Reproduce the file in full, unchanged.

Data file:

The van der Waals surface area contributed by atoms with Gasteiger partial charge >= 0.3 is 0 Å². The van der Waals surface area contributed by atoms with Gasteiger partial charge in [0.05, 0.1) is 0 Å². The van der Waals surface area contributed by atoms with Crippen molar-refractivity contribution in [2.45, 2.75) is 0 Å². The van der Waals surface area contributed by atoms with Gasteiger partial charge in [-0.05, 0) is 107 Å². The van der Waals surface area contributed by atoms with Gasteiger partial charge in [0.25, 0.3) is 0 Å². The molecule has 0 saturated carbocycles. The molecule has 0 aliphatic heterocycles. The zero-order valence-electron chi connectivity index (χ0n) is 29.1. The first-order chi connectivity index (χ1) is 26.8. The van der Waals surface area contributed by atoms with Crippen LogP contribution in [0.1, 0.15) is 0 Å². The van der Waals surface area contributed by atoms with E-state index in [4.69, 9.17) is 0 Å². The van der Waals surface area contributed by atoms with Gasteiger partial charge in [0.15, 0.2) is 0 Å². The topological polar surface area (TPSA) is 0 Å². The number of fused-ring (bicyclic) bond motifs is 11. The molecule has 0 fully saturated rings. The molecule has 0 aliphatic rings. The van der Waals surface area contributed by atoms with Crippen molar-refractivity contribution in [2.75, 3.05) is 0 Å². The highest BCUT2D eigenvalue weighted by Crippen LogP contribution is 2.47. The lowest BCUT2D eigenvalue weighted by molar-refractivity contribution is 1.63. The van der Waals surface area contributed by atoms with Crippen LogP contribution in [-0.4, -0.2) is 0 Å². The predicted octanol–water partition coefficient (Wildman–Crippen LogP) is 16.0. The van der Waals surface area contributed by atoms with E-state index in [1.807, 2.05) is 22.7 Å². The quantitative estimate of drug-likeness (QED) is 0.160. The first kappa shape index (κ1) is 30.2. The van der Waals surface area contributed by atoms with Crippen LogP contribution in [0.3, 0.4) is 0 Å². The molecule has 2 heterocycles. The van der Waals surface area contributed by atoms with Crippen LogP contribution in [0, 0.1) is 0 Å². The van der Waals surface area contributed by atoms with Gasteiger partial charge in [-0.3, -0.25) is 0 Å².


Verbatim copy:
The van der Waals surface area contributed by atoms with Gasteiger partial charge >= 0.3 is 0 Å². The van der Waals surface area contributed by atoms with Gasteiger partial charge in [0.05, 0.1) is 0 Å². The van der Waals surface area contributed by atoms with Crippen molar-refractivity contribution in [2.45, 2.75) is 0 Å². The van der Waals surface area contributed by atoms with Gasteiger partial charge in [-0.05, 0) is 107 Å². The van der Waals surface area contributed by atoms with Gasteiger partial charge in [0.25, 0.3) is 0 Å². The molecule has 0 saturated carbocycles. The molecule has 0 aliphatic heterocycles. The zero-order valence-electron chi connectivity index (χ0n) is 29.1. The first-order chi connectivity index (χ1) is 26.8. The van der Waals surface area contributed by atoms with Crippen LogP contribution in [0.1, 0.15) is 0 Å². The van der Waals surface area contributed by atoms with E-state index in [4.69, 9.17) is 0 Å². The van der Waals surface area contributed by atoms with Gasteiger partial charge in [0.15, 0.2) is 0 Å². The topological polar surface area (TPSA) is 0 Å². The number of fused-ring (bicyclic) bond motifs is 11. The molecule has 0 fully saturated rings. The molecule has 0 aliphatic rings. The van der Waals surface area contributed by atoms with Crippen molar-refractivity contribution in [2.75, 3.05) is 0 Å². The highest BCUT2D eigenvalue weighted by Crippen LogP contribution is 2.47. The lowest BCUT2D eigenvalue weighted by molar-refractivity contribution is 1.63. The van der Waals surface area contributed by atoms with Crippen LogP contribution in [-0.4, -0.2) is 0 Å². The predicted octanol–water partition coefficient (Wildman–Crippen LogP) is 16.0. The van der Waals surface area contributed by atoms with E-state index in [1.807, 2.05) is 22.7 Å². The quantitative estimate of drug-likeness (QED) is 0.160. The first kappa shape index (κ1) is 30.2. The van der Waals surface area contributed by atoms with Crippen LogP contribution in [0.3, 0.4) is 0 Å². The molecule has 2 heterocycles. The van der Waals surface area contributed by atoms with Crippen LogP contribution in [0, 0.1) is 0 Å². The van der Waals surface area contributed by atoms with Gasteiger partial charge in [-0.3, -0.25) is 0 Å².